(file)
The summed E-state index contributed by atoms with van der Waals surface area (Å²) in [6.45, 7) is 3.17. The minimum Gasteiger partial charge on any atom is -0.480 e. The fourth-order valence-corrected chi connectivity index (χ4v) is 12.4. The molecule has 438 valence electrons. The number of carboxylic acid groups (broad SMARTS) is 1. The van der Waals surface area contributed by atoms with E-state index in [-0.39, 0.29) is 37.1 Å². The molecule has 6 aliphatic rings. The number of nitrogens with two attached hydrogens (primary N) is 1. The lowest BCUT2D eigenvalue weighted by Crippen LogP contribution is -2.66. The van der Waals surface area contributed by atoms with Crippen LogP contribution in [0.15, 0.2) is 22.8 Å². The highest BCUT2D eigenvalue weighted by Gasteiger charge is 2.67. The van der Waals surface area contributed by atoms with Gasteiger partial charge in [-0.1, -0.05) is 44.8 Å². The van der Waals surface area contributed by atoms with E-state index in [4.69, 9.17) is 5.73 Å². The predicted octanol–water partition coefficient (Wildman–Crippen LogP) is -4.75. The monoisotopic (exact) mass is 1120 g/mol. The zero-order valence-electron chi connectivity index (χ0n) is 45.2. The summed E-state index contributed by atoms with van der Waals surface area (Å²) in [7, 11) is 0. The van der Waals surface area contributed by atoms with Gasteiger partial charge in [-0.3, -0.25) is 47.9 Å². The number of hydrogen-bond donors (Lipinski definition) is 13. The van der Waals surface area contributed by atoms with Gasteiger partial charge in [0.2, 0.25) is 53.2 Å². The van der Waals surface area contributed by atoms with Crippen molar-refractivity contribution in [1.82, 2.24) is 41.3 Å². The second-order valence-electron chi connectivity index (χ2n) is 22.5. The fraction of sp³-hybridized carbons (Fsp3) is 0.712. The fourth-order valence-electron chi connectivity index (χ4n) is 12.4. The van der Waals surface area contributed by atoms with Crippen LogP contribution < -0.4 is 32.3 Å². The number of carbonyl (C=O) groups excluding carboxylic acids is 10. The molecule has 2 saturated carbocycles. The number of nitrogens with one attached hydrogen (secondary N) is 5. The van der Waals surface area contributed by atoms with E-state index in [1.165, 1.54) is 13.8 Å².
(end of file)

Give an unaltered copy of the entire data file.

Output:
The summed E-state index contributed by atoms with van der Waals surface area (Å²) in [6.45, 7) is 3.17. The minimum Gasteiger partial charge on any atom is -0.480 e. The fourth-order valence-corrected chi connectivity index (χ4v) is 12.4. The molecule has 438 valence electrons. The number of carboxylic acid groups (broad SMARTS) is 1. The van der Waals surface area contributed by atoms with E-state index in [-0.39, 0.29) is 37.1 Å². The molecule has 6 aliphatic rings. The number of nitrogens with two attached hydrogens (primary N) is 1. The lowest BCUT2D eigenvalue weighted by Crippen LogP contribution is -2.66. The van der Waals surface area contributed by atoms with Crippen LogP contribution in [0.15, 0.2) is 22.8 Å². The highest BCUT2D eigenvalue weighted by Gasteiger charge is 2.67. The van der Waals surface area contributed by atoms with Gasteiger partial charge in [-0.1, -0.05) is 44.8 Å². The van der Waals surface area contributed by atoms with E-state index in [4.69, 9.17) is 5.73 Å². The predicted octanol–water partition coefficient (Wildman–Crippen LogP) is -4.75. The monoisotopic (exact) mass is 1120 g/mol. The zero-order valence-electron chi connectivity index (χ0n) is 45.2. The summed E-state index contributed by atoms with van der Waals surface area (Å²) in [7, 11) is 0. The van der Waals surface area contributed by atoms with Gasteiger partial charge in [-0.3, -0.25) is 47.9 Å². The number of hydrogen-bond donors (Lipinski definition) is 13. The van der Waals surface area contributed by atoms with Gasteiger partial charge in [0.2, 0.25) is 53.2 Å². The van der Waals surface area contributed by atoms with Crippen molar-refractivity contribution in [1.82, 2.24) is 41.3 Å². The second-order valence-electron chi connectivity index (χ2n) is 22.5. The fraction of sp³-hybridized carbons (Fsp3) is 0.712. The fourth-order valence-electron chi connectivity index (χ4n) is 12.4. The van der Waals surface area contributed by atoms with Crippen LogP contribution < -0.4 is 32.3 Å². The number of carbonyl (C=O) groups excluding carboxylic acids is 10. The molecule has 2 saturated carbocycles. The number of nitrogens with one attached hydrogen (secondary N) is 5. The van der Waals surface area contributed by atoms with E-state index in [1.165, 1.54) is 13.8 Å².